Five building blocks for an open mind
Learning—taking on new knowledge and insight—is something I do fairly well most of the time. At least I think I do.
But sometimes? Not so much. Then I can be pretty attached to what I think I already know.
And our brains don’t exactly help. As we age, they grow physically less flexible. That’s no excuse—it’s more a motivation to overcompensate for this drop in flexibility.
I have five things that help me respond less defensively and be more open to taking on new ideas. My five building blocks for faster, easier learning. And who doesn’t want to learn faster?
You can always change your mindset. I believe that much of what you think about yourself stems from how you think about yourself. And that’s something you can influence. My book GRIP covers this in chapter 8: “Being yourself, but better.” The super short version? Don’t try to change what you’re thinking. Change what you’re doing. Want to call yourself a reader? Then read. Want to see yourself as a runner? Go running.
You’re never the best. Start from the basic premise that there’s always someone on the planet who knows more about any given topic than you do, and who you could learn a lot from. The trick, of course, is finding the people you need (and recognizing when you do). That’s a skill in itself. But this attitude helps you be open to new information near and far.
There’s something to learn from everyone. Any conversation gets more interesting when you know there are things you don’t yet know about the other person. A few years back, I read the book Couple Skills, which made me realize that’s even more true for people close to you.
And something else: everyone is better/faster/smarter than you at something. Your job is to never stop looking for those worthwhile insights.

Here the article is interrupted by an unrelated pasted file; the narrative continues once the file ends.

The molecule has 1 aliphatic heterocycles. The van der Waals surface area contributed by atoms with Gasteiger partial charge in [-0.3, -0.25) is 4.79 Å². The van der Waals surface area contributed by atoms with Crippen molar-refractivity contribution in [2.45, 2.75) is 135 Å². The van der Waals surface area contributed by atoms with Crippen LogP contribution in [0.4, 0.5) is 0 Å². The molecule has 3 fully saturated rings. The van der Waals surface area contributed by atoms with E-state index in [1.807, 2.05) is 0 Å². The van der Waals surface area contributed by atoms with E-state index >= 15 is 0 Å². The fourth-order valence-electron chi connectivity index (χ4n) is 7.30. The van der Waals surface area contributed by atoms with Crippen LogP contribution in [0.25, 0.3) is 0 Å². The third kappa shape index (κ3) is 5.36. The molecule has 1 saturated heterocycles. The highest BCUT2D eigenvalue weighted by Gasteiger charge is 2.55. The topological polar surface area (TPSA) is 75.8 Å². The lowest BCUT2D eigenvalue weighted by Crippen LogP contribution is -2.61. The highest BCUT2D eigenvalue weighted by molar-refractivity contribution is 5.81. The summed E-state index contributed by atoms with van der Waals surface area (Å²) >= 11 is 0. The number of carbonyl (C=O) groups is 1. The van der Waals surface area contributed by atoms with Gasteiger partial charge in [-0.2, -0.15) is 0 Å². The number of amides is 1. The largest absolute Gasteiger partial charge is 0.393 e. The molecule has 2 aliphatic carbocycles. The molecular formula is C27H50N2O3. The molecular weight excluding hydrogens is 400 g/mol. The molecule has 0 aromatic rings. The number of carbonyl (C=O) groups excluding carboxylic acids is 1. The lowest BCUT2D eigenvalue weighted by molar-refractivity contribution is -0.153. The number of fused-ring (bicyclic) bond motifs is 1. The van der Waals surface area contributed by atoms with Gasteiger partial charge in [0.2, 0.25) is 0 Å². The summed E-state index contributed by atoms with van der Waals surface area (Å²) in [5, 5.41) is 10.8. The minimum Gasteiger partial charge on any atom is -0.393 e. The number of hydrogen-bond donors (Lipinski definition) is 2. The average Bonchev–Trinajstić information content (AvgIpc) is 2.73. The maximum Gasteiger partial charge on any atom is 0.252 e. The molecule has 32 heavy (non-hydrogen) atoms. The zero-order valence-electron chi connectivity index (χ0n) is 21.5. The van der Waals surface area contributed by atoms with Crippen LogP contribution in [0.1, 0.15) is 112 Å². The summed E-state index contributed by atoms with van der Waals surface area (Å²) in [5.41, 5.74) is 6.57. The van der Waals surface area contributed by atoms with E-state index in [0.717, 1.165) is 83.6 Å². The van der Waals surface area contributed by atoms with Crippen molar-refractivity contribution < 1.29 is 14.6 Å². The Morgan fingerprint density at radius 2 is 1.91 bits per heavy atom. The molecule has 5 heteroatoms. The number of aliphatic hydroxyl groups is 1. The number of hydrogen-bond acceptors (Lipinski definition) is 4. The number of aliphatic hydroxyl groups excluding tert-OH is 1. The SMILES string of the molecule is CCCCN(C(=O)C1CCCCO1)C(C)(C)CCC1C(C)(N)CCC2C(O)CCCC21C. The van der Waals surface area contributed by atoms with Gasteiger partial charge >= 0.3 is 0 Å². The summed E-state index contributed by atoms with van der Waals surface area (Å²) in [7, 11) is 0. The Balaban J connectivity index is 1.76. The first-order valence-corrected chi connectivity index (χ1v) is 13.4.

Your take on the world is wrong. That may sound a bit harsh, and your perceptions are likely fine for the most part. But your idea of the truth is never 100% correct. It’s simply not possible to see and understand all the factors involved on your own. Just think: It’s hard to explain your own actions and reactions sometimes, let alone what others choose to do—even people close to you.
Starting from this assumption—that in all likelihood what we think is either wrong or woefully incomplete—helps make us more receptive to how others see things. And that helps fill in our own blind spots.
Your worldview is time-sensitive. No doubt you get some things right. But I’m going to saw away those chair legs too: Odds are there will come a day when your truth is no longer true.
Not long ago, people thought that radio waves moved through the air on ether, an invisible substance.
The ancient Greeks subscribed to a theory that your temperament was determined by the levels of four different substances present in your body, called humors. All illness was clearly an imbalance between these four. Only with the emergence of germ theory in the 19th century, did we abandon that idea.
And thunder? That was of course a reaction of the gods.
I’m sure our worldview is just as wrongheaded. Groundbreaking discoveries will shake up our world someday and make us rethink our assumptions.
I am by no means an expert at these five. But they help keep me grounded and open to fresh insight.
Have a good week!